The non-invasive approach to spinal stenosis surgery is not always used because it is only suitable for minor damages to the spinal vertebrae and intervertebral discs. Such minimal damage is often seen as a result of direct trauma to the back which only affects a small area that could be covered by a retractor. However, most cases of spinal stenosis are caused by osteoarthritis which is a gradual degeneration of the intervertebral discs. This usually results in the damage of more than a single disc and requires a complete spinal stenosis surgery.

During this surgery, an incision is made right along the patient’s back mid line which can be a few inches long. The incision is also deep, cutting through layers of muscle and tissue to provide access to the spinal column. After the affected vertebra is reached, the decompression is performed through different means to free up the spinal nerve that was being compressed. Afterwards, the skin is sewn and bandaged to conclude the operation.

Moments after the spinal stenosis surgery

When the surgery is complete, the patient is carted out of the OR where they often become conscious while in their hospital bed. You are likely to experience some pain during these moments only because pain medication is provided intravenously, otherwise, it would be extremely painful. You will also feel very groggy and will not be able to comprehend your surroundings or faces around you. This is completely normal and is a side effect of the anesthesia wearing off.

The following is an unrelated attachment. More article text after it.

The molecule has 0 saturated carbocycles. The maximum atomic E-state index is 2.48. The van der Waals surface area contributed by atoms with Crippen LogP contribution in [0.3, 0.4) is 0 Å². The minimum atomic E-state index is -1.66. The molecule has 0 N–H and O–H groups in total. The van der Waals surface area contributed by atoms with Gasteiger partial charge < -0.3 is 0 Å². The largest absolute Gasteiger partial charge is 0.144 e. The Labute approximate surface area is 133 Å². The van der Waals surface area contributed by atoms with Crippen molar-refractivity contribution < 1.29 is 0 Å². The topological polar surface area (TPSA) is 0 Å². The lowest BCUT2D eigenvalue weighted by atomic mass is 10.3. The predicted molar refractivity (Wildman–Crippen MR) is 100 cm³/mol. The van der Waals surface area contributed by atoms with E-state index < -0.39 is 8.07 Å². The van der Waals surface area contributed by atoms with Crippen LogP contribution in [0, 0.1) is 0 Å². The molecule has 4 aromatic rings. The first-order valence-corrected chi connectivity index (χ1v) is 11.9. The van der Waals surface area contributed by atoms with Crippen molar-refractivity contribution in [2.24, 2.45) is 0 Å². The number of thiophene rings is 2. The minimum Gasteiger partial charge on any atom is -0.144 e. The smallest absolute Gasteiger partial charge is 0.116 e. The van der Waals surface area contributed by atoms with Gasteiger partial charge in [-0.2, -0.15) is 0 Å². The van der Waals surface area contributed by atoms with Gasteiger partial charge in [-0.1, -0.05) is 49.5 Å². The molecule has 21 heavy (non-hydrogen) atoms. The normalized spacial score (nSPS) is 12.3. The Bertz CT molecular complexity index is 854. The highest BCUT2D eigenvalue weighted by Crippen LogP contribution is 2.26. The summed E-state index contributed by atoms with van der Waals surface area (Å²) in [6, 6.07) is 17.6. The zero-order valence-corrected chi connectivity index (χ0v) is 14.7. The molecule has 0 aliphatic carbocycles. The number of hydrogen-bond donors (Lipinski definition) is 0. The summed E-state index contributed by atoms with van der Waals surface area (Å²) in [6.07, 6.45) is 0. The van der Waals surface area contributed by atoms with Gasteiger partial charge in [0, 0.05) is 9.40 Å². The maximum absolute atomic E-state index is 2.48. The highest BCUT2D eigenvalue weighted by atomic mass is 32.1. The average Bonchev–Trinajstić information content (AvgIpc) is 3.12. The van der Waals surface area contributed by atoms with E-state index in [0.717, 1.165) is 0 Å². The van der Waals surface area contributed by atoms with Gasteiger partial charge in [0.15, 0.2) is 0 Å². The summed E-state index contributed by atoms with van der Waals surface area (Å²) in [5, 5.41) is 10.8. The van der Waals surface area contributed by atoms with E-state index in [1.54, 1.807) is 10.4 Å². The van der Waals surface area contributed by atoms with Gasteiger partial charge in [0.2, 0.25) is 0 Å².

As for your back, you might be feeling very stiff due to the muscles and tissues that may have been damaged, and any kind of movement will send pain radiating all over your body. It’s best to rest for a while as your body tries to adjust and settle into the new environment. After a while, although you will be able to walk with some help, a toilet riser will be necessary when going to the bathroom.

The surgeon or doctor is likely to come and check on your progress while performing a physical examination of the surgical site to check for any complications. Signs like swelling, redness or pus may be indicative of complications, but these are easily addressed using antibiotics and anti-inflammatory drugs. A nurse may also clean the surgical site using an antiseptic and replace the bandage with fresh and a clean one to prevent infection.